Table Tennis Basics
Many people know ping-pong. It's the game that is usually played in the basement with an opponent, with plastic paddles in hand that made the distinctive noises when a ball was struck. A fun game it was, sort of like playing T-ball with huge yellow plastic bats or nerf football. But like those two familiar games, ping-pong also has a real sport behind it.
Table Tennis can be classified as a major sport worldwide, with millions of participants, major tournaments (with its own superstars), and many other things that make a sport truly a class of its own.
As a sport that emphasizes endurance and reflexes above simple size and strength, people of all ages and genders can play on an equal field. The equipment can be had for a reasonable price, and the sport is played indoors so year-round competition and practice is possible. A game requires only two players at the least, and typically lasts around 30 minutes, enabling quick matches during breaks, etc.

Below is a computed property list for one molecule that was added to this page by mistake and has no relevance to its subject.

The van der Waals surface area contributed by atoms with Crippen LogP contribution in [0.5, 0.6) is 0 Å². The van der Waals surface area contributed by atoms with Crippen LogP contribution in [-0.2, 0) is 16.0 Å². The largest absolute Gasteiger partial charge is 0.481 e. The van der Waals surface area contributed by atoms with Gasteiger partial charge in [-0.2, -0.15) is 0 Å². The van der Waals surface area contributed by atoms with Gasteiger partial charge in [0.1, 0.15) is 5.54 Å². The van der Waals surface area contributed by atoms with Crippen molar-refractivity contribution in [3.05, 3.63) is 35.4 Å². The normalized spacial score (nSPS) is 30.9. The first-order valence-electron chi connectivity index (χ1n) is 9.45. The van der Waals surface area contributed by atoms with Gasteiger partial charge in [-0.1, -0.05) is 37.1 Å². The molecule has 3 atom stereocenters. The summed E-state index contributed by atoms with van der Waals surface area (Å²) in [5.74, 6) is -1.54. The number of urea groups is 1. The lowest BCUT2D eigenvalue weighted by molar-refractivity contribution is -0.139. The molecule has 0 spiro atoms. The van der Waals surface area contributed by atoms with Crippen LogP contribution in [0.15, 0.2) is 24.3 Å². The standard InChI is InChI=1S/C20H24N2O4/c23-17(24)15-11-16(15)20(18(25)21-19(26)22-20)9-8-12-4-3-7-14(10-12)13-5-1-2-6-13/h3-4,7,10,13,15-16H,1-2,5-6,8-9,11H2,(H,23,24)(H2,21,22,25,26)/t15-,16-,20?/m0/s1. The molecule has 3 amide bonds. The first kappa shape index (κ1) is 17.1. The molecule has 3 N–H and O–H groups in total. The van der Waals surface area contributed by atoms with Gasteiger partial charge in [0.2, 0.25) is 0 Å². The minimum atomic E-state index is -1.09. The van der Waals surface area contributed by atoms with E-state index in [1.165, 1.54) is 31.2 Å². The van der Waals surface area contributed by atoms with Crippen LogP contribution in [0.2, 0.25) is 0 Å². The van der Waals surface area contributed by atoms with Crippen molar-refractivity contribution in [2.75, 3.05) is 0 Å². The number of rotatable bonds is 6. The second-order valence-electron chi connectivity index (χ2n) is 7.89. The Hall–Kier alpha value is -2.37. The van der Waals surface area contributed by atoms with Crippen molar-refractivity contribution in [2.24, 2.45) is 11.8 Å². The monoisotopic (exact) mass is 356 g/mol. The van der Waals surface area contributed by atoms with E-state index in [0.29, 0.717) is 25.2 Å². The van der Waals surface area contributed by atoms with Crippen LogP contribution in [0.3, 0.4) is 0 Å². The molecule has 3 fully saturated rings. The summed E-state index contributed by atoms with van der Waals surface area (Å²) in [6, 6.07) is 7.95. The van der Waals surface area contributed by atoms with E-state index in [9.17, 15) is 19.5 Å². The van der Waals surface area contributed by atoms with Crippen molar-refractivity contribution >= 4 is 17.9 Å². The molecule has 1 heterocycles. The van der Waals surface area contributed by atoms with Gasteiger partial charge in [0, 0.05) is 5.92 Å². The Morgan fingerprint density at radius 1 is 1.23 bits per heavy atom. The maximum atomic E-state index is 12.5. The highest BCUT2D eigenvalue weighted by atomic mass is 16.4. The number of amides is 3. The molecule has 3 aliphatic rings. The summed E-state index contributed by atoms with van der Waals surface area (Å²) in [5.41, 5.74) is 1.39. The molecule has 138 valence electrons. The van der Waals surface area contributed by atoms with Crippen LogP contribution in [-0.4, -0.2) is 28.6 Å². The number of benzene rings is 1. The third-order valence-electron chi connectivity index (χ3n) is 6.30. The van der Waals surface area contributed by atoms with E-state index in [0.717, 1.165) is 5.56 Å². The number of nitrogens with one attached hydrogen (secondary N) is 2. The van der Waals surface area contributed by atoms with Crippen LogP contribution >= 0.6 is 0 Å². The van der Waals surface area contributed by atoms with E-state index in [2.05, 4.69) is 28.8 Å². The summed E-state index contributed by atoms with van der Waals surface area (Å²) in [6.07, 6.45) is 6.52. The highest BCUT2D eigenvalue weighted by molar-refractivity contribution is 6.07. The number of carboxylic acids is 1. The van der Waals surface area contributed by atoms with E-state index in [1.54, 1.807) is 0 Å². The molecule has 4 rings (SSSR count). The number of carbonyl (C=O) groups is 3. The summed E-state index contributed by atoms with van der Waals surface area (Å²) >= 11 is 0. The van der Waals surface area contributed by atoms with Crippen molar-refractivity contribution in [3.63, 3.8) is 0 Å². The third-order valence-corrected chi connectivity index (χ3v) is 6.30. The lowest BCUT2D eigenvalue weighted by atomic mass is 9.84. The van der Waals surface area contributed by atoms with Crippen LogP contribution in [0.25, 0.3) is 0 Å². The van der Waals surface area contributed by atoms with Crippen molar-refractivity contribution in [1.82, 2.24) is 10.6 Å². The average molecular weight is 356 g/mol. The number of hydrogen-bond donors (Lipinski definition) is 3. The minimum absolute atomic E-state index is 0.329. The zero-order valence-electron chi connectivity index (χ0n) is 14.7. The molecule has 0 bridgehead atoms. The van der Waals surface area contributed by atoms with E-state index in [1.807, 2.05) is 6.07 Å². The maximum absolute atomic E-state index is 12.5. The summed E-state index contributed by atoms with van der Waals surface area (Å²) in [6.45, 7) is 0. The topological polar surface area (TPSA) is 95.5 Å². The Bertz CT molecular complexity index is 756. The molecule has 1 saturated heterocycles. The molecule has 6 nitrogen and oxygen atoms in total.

Table tennis truly is a sport for the masses, and its widespread adoption around the world is a testament for its versatility. The United States has been lagging behind Europe and Asia in per capita participation of table tennis as a sport. With enough enthusiasm and support, however, this intense and exciting sport can succeed beside the old mainstays.
The true origin of Table Tennis is largely unknown, although forms of the sport have been documented as early as the late 1800s in England. The sport started becoming popular around the world in the early 1900s. During this time, the official name of the sport was changed from Ping-Pong to table tennis. This was due to copyright conflicts with Parker Brothers, who owned the rights to the name and game of Ping-Pong. The International Table Tennis Federation and United States Table Tennis Association(later changed to United States Association of Table Tennis) were formed at about this time. These organizations would go on to become the primary ruling bodies of table tennis.
Table tennis has evolved significantly since its surprise birth upon the sporting world, acquiring many revisions of rules and seeing an evolution of equipment as technology and playing styles changed. Such refinement only serves as evidence that table tennis is indeed a full-fledged sport, comparable to any of the other classics we behold with reverence.
The information in this section has been kindly contributed by the Thinkquest Team.